Over my spring break last week, I started reading Archbishop Oscar Romer: A Disciple Who Revealed the Glory of God by Damian Zynda. I’d been meaning to read it since I had heard her interviewed on Creighton’s Catholic Comments podcast (a podcast I highly recommend). One of the recurring themes in the text is the question of conversion, and Zynda frequently returns to the quote above, written by Romero in one of his spiritual notebooks (8). Although I haven’t finished the book yet, I wanted to highlight what I think is a really important contribution the text makes for people interested in the life of Romero.
The narrative most people are familiar with when it comes to Romero is that he had been a fairly conservative priest (later bishop) in El Salvador. In 1977 he was appointed Archbishop of San Salvador. Later that year, the assassination of his close friend Rutilio Grande sparked a dramatic conversion experience, after which Romero became increasingly dedicated to the poor, suffering, and politically/economically marginalized of his country. This ultimately led to his own assassination while presiding over mass on March 24th, 1980.
Zynda’s book does two important things that are not as effectively highlighted by other works I’ve seen on Romero. First, it offers a really compelling theological framework for thinking about Romero’s conversion. Zynda’s second chapter looks at the theology of Irenaeus of Lyon (ca. 130-200 CE). Irenaeus’ most famous quote is (depending on translation) ”The glory of God is the human being fully alive.” As you can imagine from Zynda’s subtitle, she sees Romero as one who became fully alive.This aspect of Romero is centrally focused in his conversion. According to Zynda’s reading of Irenaeus,
The struggle to be obedient to grace, played out in the drama of each of our lives, is the catalyst which advances disciples into the mystery of God, culminating in the paternal seeing of God. God’s gradual, loving self-communication seduces those who love God with an increasing desire to see God more clearly. (73)
Conversion occurs in the tension between God drawing us ever more deeply into the divine life and our ongoing attempts to respond to that gift of grace. Indeed, Zynda emphasizes that conversion is a “developmental process” that occurs “little by little or abruptly” and that “stimulated change within continuity. We never actually change our underlying personality structure; we are converted within its continuity” (75).
Understanding Romero’s conversion then relies on Zynda’s second great contribution, which involves taking stock of Romero’s struggle with obsessive compulsive personality disorder (OCPD). Romero was diagnosed with OCPD in 1966 at age 49, although Zynda notes that evidence of OCPD behaviors can be found earlier in his life in the lists and agenda that Romero wrote in his journals. Zynda further ties this to Romero’s own sense of moral scrupulosity, the high standard of which he not only held for other priests and religious, but especially for himself (9). In the years following his diagnosis, Romero initially tried to control his OCPD through new strategies, but he eventually came to recognize the role his family background had on his personality (22). Most significantly, Romero came to understand that “clinical psychology [was] a supplement to theology and morality to define and explain his personality disorder and its consequences” (23). He came to view his OCPD as an integral part of his experience of being human.The key to tying these together is twofold. One, this narrative of Romero’s life highlights the profound importance that psychoanalysis can have in one’s spiritual life. There are a lot of unhelpful ways of linking spirituality and mental illness, and there have been numerous efforts to anachronistically psychoanalyze theologians like Augustine. With Romero, there is I think a very profound story of someone undergoing more modern forms of therapy and finding it immensely fruitful in the spiritual life.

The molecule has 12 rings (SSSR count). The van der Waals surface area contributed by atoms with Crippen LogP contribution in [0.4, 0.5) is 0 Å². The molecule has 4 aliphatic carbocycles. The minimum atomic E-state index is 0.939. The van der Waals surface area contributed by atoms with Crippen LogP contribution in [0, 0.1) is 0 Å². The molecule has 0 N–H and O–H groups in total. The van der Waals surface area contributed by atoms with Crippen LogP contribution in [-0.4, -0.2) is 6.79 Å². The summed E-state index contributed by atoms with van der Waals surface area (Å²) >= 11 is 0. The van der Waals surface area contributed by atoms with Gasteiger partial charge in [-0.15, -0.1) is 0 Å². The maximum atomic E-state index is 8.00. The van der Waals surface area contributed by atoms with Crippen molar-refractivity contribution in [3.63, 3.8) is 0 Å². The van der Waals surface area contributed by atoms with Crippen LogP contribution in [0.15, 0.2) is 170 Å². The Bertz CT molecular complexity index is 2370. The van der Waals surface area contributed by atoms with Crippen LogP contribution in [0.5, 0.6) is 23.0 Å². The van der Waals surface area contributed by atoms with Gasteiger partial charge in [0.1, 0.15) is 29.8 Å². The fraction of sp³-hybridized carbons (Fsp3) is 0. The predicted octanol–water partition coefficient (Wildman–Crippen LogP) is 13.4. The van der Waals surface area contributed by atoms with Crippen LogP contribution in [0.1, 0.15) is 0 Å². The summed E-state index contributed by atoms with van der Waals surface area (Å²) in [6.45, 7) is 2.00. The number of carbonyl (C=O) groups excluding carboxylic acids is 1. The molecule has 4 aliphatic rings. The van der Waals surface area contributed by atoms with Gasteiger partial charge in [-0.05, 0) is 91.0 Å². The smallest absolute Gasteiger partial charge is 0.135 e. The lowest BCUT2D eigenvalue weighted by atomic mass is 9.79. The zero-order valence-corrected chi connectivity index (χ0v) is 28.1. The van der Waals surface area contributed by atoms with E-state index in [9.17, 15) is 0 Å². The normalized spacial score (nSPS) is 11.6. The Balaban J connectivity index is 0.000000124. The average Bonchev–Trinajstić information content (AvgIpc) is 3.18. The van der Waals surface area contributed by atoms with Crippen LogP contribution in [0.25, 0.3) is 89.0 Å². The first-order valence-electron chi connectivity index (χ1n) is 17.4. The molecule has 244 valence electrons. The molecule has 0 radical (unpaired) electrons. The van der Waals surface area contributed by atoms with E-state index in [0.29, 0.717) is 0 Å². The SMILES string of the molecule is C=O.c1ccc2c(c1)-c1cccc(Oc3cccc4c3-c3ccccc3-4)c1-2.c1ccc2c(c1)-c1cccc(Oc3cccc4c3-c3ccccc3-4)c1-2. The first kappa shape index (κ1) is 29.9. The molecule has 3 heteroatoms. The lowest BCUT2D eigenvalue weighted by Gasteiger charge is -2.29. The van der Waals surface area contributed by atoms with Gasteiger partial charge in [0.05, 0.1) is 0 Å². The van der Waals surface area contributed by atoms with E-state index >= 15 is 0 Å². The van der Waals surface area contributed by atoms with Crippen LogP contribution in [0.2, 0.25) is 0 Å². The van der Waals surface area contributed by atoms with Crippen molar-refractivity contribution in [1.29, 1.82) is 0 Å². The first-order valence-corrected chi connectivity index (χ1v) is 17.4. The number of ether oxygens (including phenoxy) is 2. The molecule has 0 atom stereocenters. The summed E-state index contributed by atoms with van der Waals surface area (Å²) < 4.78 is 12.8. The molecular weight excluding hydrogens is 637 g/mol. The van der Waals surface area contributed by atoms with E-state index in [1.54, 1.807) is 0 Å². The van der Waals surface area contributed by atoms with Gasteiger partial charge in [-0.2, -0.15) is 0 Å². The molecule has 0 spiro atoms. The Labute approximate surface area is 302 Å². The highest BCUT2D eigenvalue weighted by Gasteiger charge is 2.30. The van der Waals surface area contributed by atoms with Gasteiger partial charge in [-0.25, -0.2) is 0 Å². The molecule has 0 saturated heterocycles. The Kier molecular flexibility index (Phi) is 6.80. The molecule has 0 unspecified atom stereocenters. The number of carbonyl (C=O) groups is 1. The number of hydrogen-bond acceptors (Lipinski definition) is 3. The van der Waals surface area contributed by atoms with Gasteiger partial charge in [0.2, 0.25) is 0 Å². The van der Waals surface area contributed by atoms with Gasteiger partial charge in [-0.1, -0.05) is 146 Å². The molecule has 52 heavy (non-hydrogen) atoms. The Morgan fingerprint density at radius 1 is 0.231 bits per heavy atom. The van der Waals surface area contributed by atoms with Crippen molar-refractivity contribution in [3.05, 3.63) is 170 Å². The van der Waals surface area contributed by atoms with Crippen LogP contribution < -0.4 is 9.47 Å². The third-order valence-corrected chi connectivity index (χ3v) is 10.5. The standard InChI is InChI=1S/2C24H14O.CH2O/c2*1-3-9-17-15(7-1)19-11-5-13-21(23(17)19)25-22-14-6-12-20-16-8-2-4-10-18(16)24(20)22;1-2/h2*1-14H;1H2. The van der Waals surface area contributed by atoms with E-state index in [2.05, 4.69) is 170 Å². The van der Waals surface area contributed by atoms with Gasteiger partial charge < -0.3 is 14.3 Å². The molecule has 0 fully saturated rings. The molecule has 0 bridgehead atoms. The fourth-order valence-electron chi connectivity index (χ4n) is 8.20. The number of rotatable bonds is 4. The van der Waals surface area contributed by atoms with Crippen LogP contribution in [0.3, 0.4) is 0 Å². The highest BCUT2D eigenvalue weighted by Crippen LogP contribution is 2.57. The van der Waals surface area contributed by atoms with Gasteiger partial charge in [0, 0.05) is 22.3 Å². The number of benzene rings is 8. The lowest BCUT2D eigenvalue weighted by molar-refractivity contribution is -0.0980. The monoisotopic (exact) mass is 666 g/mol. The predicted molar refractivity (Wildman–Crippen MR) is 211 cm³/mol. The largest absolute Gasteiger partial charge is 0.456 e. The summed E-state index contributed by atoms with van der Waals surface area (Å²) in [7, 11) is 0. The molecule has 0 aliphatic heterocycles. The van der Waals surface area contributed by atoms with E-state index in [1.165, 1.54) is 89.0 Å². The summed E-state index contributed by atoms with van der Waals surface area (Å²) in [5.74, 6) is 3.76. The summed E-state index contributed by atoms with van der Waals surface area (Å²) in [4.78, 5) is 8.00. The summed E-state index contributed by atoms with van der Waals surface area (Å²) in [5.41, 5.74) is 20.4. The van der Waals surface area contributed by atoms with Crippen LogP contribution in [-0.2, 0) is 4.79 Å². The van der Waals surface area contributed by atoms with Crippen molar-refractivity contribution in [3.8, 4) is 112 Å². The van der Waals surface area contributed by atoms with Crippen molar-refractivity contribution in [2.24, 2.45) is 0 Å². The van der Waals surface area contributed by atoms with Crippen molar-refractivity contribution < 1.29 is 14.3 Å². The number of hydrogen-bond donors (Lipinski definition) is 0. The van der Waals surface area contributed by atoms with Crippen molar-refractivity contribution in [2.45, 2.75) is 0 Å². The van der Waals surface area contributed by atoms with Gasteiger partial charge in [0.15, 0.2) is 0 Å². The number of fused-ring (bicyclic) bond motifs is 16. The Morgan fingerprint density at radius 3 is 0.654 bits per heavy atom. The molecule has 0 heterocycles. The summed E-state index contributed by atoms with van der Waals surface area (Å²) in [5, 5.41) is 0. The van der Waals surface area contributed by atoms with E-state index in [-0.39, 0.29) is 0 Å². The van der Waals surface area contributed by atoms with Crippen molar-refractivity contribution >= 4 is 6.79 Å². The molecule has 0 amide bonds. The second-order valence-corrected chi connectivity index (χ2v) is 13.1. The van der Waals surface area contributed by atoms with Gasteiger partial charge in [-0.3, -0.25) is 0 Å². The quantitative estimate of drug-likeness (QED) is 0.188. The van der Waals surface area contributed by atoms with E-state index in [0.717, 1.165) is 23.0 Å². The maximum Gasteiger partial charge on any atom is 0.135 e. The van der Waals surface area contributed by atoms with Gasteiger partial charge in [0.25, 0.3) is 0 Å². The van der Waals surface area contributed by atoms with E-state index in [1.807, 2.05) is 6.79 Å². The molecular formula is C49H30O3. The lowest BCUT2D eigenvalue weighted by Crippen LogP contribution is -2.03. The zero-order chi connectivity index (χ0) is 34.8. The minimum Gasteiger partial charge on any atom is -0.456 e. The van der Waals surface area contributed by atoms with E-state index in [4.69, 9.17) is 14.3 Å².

Two, I think it’s really helpful to see Romero’s conversion as more complicated and more in continuity than it is sometimes portrayed. I don’t mean here to downplay Romero’s well-known conservativism (including his opposition to the Medellin document), but rather to point out that the workings of the Spirit that led to his close identification with the poor and oppressed of El Salvador was not solely or exclusively the result of one abrupt event. Rather, Romero had been undergoing a long path of conversion that featured slow, subtle shifts alongside the dramatic ones.
To return to the quote at top, Romero allowed himself to be possessed more and more by God, sometimes cautiously, sometimes, slowly, and sometimes in great leaps. To be converted to the human being fully alive, to display the glory of God, took the whole of his lifetime, and it took the whole circumstances of his life. He was a martyr who ought to be remembered in all the concrete specifics of his human existence, including his struggle with mental illness, because it was in this concrete life that he was converted.
I’d recommend the book to anyone interested in Romero or anyone interested in the intersections between spirituality and mental health. I haven’t finished reading the book yet and I’ve only sketched some of its argument, but I’ve been very moved by it so far. Go here to see some of my favorite quotes from Archbishop Romero.